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97th Amendment of the Constitution-A Look Through

The 97th amendment to the Constitution passed in January this year grants citizens the fundamental right to form cooperative societies. The amendment has added the term cooperative societies along with the right to form unions. It has fulfilled a long-standing demand

V Swaminathan B.Sc., B.L., FCA

Prologue

To share own reactions / view points for the common good; incidentally, by way of focussing on and stressing independent line of approach:

The law experts in the group, as is observed, have, in a manner of saying, gone to town, to try, support and stress their respective but mutually contradicting viewpoints in the write-ups in public domain on the topic of 97th Constitutional Amendment AND the HC’s reported verdict declaring it ultra vires.

  1. Just as the several previous ones, to be precise 96 of them, besides the later ones, the 97th amendment has come to be made and is in place. May be, lawyers at large, left to their own line of independent thinking, will have, as always, scope for finding loopholes and fault the amendment on technical grounds. But in one’s longstanding conviction, it could be validly and righteously queried, – why at all the subject amendment needs to be made so serious an issue as to be faulted, also litigated, on such technical grounds, more so if it were just for the heck/fancy of it ? And, especially, should any such challenge have the potentials to jeopardise and frightfully harm /impair the very rights and interests of “the PEOPLE” (or the section of the people directly concerned/having vested interests).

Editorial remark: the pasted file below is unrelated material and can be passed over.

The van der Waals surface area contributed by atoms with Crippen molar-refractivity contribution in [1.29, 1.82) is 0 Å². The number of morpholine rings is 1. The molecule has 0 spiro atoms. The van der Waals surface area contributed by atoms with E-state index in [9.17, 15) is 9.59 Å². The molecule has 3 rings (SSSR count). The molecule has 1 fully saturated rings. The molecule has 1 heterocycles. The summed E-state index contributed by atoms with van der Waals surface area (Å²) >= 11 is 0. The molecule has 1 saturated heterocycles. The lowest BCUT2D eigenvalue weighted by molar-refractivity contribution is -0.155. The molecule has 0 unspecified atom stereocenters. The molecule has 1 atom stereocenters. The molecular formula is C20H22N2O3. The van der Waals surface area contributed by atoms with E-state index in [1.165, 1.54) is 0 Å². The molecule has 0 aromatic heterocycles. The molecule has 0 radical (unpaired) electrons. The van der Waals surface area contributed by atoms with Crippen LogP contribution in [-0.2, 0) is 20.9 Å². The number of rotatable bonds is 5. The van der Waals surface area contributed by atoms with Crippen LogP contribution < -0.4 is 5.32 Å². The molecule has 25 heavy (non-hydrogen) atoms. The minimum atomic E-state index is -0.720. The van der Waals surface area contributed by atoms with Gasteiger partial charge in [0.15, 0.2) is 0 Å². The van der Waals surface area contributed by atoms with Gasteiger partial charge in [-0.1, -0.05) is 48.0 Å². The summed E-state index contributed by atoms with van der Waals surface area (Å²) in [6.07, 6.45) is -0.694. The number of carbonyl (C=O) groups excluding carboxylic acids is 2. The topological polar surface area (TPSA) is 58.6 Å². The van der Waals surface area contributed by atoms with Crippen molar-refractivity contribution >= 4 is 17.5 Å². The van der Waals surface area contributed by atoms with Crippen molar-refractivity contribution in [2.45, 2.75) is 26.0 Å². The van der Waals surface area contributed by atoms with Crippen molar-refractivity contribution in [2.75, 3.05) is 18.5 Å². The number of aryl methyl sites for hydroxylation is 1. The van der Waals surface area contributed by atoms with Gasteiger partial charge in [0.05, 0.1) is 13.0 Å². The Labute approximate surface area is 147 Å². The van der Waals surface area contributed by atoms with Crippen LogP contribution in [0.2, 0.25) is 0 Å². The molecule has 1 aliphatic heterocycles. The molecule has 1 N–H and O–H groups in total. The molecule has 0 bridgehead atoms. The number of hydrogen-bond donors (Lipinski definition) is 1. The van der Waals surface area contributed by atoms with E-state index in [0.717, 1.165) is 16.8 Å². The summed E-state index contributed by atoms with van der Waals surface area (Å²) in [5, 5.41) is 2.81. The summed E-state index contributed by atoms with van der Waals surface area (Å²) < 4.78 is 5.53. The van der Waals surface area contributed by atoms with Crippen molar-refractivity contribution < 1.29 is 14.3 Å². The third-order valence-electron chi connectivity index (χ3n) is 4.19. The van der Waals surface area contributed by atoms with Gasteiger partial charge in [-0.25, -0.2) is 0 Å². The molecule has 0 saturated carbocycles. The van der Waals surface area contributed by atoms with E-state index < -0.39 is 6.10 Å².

2. As for a fact, the amendment has, by and large, been acclaimed to be for the common good of the people in general; and has been so reported and widely canvassed, besides in the media, in unbiased legal circles as well.

For ready reference, read the following selected extracts, from a leading business daily The Hindu:

The 97th amendment to the Constitution passed in January this year grants citizens the fundamental right to form cooperative societies. The amendment has added the term cooperative societies along with the right to form unions. It has fulfilled a long-standing demand,” vice-president of the cooperatives Gurunath Jantikar has said.

The amendment needs to be ratified by the State governments before February 14, 2013. “However, even if the States don’t do it before the deadline, it will be deemed as ratified,” he said.

The amendment has also added a directive principle of State policy, asking the State “to promote voluntary formation, autonomous functioning, democratic control and professional management of cooperative societies’. This would go a long way in developing the cooperative sector,

4. To illustrate why the amendment has a laudable objective, hence ought not to be desirably subjected to a controversy, consider the instance of so commonly called “housing societies”. No doubt, in most of the States forming part of the Union of India, there are special enactments. Those are intended/ objectively aim at governing the housing societies to be constituted by/ comprising buyers of units as its members (Flats/Apartments). Those are of two types, – e.g. in Karnataka, formed under Karnataka Ownership Flats Act and Karnataka Apartment Ownership Act (KOFA and KAOA- corresponding to MOFA and MAOA of Maharashtra). Nonetheless, as is common knowledge, because of the stark laxity/astounding failure in having the enactment implemented/enforced, the rights and interests of the gullible buyers’ community have been virtually set at naught, and tragically jeopardised. In fact, for several reasons, mainly because of promoters / sellers failure to comply, impudently or otherwise, with the mandated requirements, the buyers are left in a state of ‘trishanku’, with no housing society formed and registered , with all its attendant repercussions / mind numbing problems.